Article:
I totally agree with you on that. I think it's very interesting to study the history of SMS, how it became popular, and how it was almost designed into the GSM standard, as an afterthought. It was a new way to communicate that didn't exist before. I'm positive that there will be additional venues for communication that are discovered like that, ways that we would like to communicate or times, places that we would like to communicate that we're not right now. Someone is going to discover those and I'm sure will take full advantage of them.

[Laughs] I suspect there's another hundred billion dollar a year market just waiting to be tapped. I like the experimentation you described there. It helps uncover these things. A problem I see is the Internet is given the perception that so-called "free" to the consumer is best, but actually, in the realms of communications, as we've previously mentioned, free is often far from best, for many reasons, which I won't go into. In full intimate communication's case, the receiver, just knowing the sender is paying, conveys appropriate social gestures and signals.

I'll give you an example. My teenage daughter has access to free communications. The people she hangs about with have all got broadband at home. Even when she's at home, she'll often choose to force boys she does not know, via her cell phone. It's a way for her, I think, to determine their sincerity. I notice she'll force them through the cell phone for six or so weeks. Then, if they become in her hub circle, they end up getting added to her Skype buddy list and they're permitted to have free communication. She forces them through the operator tollbooth. I think money or at least an abstraction of it is fantastic for filtering or conveying importance or urgency interest.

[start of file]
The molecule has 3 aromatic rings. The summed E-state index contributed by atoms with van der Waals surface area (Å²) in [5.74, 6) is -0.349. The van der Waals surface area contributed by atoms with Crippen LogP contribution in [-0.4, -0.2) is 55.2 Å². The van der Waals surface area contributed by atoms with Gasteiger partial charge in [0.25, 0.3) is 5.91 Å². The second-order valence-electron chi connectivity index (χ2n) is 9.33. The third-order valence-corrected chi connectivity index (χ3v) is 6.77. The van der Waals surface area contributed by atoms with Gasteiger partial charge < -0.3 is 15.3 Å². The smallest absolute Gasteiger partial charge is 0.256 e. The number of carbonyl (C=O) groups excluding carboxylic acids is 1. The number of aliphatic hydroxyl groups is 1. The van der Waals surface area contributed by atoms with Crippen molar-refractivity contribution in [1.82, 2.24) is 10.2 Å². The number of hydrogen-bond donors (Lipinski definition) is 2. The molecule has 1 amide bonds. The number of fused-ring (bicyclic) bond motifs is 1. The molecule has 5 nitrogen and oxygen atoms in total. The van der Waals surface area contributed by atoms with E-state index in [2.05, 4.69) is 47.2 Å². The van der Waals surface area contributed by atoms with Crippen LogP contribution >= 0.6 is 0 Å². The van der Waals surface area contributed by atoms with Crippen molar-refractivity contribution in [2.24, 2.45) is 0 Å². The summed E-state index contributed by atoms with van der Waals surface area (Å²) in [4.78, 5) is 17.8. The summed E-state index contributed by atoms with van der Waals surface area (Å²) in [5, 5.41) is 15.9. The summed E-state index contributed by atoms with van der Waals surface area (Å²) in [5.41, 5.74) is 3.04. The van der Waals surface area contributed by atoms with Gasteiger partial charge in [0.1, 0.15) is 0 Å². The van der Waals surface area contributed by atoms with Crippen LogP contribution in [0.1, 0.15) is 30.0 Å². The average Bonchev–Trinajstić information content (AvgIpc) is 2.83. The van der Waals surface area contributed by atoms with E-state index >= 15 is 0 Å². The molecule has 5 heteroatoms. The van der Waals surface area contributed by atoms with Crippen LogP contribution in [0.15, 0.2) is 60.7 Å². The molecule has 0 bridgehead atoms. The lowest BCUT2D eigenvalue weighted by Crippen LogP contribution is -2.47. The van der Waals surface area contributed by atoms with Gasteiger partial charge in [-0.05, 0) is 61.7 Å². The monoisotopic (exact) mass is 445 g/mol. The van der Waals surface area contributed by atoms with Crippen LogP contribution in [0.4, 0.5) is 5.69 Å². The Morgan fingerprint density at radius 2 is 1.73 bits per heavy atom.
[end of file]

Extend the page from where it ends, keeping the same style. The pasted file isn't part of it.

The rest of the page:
I see your point there, with the money flow, but actually, I don't think that is the preferred way of demonstrating someone's importance to you. At least, maybe that's not the way I would have chosen. I think that in today's day and age, time turns out to be much more important than money, in terms of expressing the importance of something.

I can tell you that from my life, right now, my time is much more valuable than the amount of money I'm spending on call or something like that. Perhaps I'm lucky to be in that position or perhaps not. I certainly don't feel, necessarily, lucky all the time.

For me, if I received a physical letter from someone, something that someone sat down and wrote out, spent the time to physically address, maybe drew a little picture on it, put a stamp on it, took it to the mailbox to send, and that kind of thing, that investment of time, to me, is much more impressive or demonstrates my importance to them in a different way than perhaps the fact they spent on a phone call for me. It's different for different people. Different people respond to different kinds of investment and different kinds of things.

I quite agree with you. That's why we need more sociologists looking at the communications space.

I will insert, for a plug, our little previous conversation about what's the next thing that's going to make zillions of dollars, just like SMS did; we're actually working on that theme now, in Distance Lab. We have a few ideas that could be big game changers, which I'm not going to talk about in the interview. If your listeners are interested, they can contact me and I'll tell them more. [Laughs]